Yankees hoping Lou Piniella will accept advisory role

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When Lou Piniella stepped down from his post as Cubs manager in August, he did so in order to make time for his ailing mother.

It wasn’t the way he wanted to go out and he expressed great emotion during his final press conference about leaving the game of baseball behind.

Good news, Lou.  You can always come back.

According to the Chicago Tribune, Yankees co-chairman Hank Steinbrenner had a 30-minute conversation with Piniella on Thursday and offered the 67-year-old an open invitation to return to the game in the form of a front-office advisor for the Yanks.

Piniella played outfield in New York for 11 seasons before turning to coaching.  He won a World Series championship in pinstripes in 1977 and 1978, and he posted a 224-193 managerial record for the Yankees from 1986 until the middle of the 1988 season.

Derek Jeter wants to get rid of the Marlins’ home run sculpture

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Derek Jeter, part-owner of the Marlins, met with Miami-Dade County mayor Carlos Gimenez on Tuesday afternoon at Marlins Park, Douglas Hanks of the Miami Herald reports. They discussed potentially removing the home run sculpture from the ballpark, something that has been on Jeter’s to-do list since he took over.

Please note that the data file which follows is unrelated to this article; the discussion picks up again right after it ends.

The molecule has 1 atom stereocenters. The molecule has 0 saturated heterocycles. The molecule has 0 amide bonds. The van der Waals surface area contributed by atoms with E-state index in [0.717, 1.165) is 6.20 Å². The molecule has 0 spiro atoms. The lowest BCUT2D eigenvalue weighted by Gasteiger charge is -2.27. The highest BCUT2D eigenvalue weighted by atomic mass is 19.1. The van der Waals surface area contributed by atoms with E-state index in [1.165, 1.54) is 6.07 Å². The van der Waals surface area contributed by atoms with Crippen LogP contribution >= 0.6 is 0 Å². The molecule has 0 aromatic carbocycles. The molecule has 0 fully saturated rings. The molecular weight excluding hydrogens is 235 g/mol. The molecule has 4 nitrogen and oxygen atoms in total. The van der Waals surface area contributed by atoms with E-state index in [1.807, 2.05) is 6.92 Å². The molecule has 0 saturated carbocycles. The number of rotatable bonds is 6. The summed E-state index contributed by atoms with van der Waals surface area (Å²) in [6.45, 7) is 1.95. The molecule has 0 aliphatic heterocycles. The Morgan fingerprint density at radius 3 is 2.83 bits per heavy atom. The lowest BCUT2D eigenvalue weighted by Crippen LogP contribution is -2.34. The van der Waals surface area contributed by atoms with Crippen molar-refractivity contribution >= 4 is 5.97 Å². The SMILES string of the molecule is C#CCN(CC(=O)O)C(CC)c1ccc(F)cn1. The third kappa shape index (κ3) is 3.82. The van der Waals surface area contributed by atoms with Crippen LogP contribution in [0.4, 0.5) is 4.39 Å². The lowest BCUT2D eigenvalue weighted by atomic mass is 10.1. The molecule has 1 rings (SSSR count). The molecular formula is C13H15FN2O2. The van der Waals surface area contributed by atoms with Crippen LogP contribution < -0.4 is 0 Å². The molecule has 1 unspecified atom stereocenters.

Gimenez said of the sculpture, “I just don’t think they’re all that crazy about it. I’m not a fan. We’re looking at it. … We’ll see if anything can be done.”

According to Hanks, the sculpture is public property because it was purchased as part of the Art in Public Places program, which requires art to be installed for the public in county-owned buildings. Michael Spring, the cultural chief for Miami-Dade who was present with Jeter and Gimenez on Tuesday, had previously said that the sculpture was “not moveable” and was “permanently installed” because it was designed “specifically” for Marlins Park. On Tuesday, Spring said, “Anything is possible. But it is pretty complicated. And I wanted the mayor and the Marlins to understand how complicated it really was. We got a good look at it today, and they saw how big it was. There’s hydraulics, there’s plumbing, there’s electricity.”

With Jeter having traded Giancarlo Stanton, Marcell Ozuna, and Dee Gordon this offseason, the home run sculpture is arguably one of the last remaining interesting things about the Marlins in 2018. Naturally, he wants to get rid of it.